Side hustle Income Distribution

Discussion in 'Accounting & Tax' started by albanga, 15th Jun, 2019.

Join Australia's most dynamic and respected property investment community
Tags:
  1. albanga

    albanga Well-Known Member

    Joined:
    19th Jun, 2015
    Posts:
    2,026
    Location:
    Melbourne
    Before anyone mentions it I am definitely going to see my accountant :).
    Like most things I just like to have a basic understanding of how things work before I discuss them.

    Situation is I have a side hustle where I consult earning roughly 30k per annum. The current structure is just self employed.
    I also of course have my PAYG where I earn considerably more. Not yet in the top bracket but currently paying my side hustle at the 37% bracket.

    My wife however is no longer working with our first baby on the way and TBH probably won’t be for a while.

    So I was thinking about how I may be able to distribute my side hustle income to her to take advantage of her lower tax bracket.

    I know everyone’s situation is different but is there usually a recommendation in these situations. I imagine there is some kind of income benchmark where the benefit offsets the cost of setup and management of say a trust.

    Thanks in advance
     
  2. Marg4000

    Marg4000 Well-Known Member

    Joined:
    18th Jun, 2015
    Posts:
    3,832
    Location:
    Qld
    I reckon you would have a better chance if your side hustle was something your wife could realistically do herself, I.e., importing and re-selling. That way you could argue that she was actually doing the work.

    If it is something that only you can do, (like professional work or consulting), I don’t like your chances.
    Marg
     
  3. Simon Hampel

    Simon Hampel Founder Staff Member

    Joined:
    3rd Jun, 2015
    Posts:
    4,216
    Location:
    Sydney
    Set up a company to run your consulting business and then have a discretionary trust with (separate) corporate trustee, owning the shares in your consulting company. Run all income and expenses through consulting company, then pay profits as dividends to trust. Trust then distributes net income to beneficiaries (ie wife if she is on lower tax bracket).

    You can probably do the sums - look at startup costs depreciated over something like 5 years plus annual management costs, then consider the amount of tax saved.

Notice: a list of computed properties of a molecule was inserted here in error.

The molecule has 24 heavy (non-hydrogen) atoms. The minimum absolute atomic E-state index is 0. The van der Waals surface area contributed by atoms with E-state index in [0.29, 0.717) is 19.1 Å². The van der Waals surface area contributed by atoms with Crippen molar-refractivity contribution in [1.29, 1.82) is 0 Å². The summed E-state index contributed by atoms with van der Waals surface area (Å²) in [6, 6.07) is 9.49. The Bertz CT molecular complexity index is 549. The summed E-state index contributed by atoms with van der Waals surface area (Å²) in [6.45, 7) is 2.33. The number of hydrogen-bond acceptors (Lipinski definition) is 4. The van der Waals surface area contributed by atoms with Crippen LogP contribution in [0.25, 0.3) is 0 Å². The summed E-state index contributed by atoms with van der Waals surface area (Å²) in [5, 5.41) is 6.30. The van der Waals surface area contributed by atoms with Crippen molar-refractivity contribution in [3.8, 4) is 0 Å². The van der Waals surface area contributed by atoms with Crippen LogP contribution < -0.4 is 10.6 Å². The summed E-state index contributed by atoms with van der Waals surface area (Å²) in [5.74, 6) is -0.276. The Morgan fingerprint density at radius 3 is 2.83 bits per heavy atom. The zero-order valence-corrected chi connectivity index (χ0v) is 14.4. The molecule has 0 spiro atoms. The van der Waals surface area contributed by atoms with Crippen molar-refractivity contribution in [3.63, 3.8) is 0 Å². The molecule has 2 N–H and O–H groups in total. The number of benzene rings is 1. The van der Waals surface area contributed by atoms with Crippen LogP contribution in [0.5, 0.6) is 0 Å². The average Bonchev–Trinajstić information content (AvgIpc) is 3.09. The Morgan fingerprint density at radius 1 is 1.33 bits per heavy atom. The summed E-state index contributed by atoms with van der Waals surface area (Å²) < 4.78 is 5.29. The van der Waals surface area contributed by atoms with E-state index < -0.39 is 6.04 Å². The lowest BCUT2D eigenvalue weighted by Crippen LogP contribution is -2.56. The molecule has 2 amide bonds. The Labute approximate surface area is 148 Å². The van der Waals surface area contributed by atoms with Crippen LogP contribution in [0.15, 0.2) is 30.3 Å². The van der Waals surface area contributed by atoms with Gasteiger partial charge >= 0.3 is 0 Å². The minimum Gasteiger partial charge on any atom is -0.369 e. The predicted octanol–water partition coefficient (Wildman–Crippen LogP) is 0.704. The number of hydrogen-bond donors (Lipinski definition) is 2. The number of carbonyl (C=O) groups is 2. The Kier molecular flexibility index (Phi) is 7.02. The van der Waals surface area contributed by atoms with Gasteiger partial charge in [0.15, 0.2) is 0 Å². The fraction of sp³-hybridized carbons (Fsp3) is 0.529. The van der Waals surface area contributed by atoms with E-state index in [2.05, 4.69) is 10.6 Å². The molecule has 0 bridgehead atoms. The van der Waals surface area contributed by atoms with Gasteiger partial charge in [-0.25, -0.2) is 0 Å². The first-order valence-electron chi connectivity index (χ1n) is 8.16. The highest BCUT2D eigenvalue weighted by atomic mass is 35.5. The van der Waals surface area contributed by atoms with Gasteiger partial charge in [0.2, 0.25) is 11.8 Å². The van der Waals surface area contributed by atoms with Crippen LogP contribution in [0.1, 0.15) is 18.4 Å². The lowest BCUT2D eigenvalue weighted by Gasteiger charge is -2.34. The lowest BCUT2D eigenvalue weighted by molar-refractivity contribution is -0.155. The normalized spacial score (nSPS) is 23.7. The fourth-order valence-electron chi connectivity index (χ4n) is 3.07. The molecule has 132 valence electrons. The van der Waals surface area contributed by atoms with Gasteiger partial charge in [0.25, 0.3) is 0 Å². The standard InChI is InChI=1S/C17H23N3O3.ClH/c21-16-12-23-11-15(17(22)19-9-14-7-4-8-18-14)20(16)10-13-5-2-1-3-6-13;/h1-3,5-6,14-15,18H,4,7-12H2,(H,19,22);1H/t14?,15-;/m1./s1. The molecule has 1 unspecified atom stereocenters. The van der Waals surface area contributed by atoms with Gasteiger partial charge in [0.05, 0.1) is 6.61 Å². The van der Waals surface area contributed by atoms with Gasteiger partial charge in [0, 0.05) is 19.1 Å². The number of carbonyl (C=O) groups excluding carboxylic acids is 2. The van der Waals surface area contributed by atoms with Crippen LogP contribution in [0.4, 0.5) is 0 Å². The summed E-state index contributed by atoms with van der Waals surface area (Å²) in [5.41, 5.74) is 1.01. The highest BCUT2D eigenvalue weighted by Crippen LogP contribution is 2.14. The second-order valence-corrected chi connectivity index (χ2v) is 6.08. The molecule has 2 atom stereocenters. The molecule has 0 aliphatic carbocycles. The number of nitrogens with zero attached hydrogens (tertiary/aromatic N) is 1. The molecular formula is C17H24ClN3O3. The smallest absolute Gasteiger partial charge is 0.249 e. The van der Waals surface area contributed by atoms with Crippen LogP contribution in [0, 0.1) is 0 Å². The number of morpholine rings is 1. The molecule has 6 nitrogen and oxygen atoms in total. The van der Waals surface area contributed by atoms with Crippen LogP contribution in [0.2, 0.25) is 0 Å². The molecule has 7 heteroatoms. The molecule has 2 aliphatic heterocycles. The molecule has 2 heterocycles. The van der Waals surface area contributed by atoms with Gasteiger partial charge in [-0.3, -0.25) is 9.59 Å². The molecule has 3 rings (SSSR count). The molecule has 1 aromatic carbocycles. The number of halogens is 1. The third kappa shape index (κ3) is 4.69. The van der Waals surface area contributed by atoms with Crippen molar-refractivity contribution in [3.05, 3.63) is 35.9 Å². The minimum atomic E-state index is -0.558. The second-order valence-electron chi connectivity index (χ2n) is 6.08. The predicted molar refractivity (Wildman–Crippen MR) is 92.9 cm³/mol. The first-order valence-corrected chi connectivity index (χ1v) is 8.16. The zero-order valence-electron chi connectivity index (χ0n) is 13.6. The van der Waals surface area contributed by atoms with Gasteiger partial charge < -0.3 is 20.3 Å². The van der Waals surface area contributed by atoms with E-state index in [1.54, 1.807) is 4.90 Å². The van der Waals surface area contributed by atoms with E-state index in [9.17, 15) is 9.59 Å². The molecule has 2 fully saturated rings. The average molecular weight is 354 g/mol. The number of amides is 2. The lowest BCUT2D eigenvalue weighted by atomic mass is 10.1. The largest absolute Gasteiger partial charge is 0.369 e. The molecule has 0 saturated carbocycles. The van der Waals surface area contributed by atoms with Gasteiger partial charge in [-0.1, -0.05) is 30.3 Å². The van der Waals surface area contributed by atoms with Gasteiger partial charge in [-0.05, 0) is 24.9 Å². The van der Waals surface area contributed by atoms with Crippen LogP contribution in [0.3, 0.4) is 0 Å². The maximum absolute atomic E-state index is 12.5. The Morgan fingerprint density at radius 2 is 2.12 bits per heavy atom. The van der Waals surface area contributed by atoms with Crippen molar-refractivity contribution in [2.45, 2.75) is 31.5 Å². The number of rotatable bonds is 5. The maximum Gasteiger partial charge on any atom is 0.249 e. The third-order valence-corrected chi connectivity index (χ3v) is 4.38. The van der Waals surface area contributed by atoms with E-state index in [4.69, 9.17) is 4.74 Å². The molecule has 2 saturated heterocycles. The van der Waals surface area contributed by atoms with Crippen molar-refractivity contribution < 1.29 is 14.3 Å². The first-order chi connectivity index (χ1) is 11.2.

If the tax saving is greater than the setup/running costs, then it might be worth considering.

    There are some tax benefits to running things through a company as well - but it still might not be worth while.

    Is asset protection an issue as well? What is the risk profile of the consulting work you do? Could get double benefit out of the trust by looking at using it for longer term asset protection purposes.

    This approach would add a lot more administrative overhead though - need to take into account the extra time commitment in your calculations.
     
    albanga likes this.
  4. albanga

    albanga Well-Known Member

    Joined:
    19th Jun, 2015
    Posts:
    2,026
    Location:
    Melbourne
    I know heaps of people who run companies where distributions are paid to wives and even children (small tax free allowable amounts). I would say this is an extremely common situation where beneficiaries don’t actually do a thing in the company. Or perhaps they do “admin” ;)
     
  5. Terry_w

    Terry_w Mortgage broker licenced 4 tax/legal advice Business Member

    Joined:
    18th Jun, 2015
    Posts:
    21,044
    Location:
    Remote
    albanga likes this.
  6. Mike A

    Mike A Well-Known Member

    Joined:
    24th Jun, 2015
    Posts:
    1,538
    Location:
    :
    And how would this not be a breach of the psi rules ?

    Im even more uncertain why part iva wouldnt apply even if it was a personal services business (the ato facsheet on it is very clear)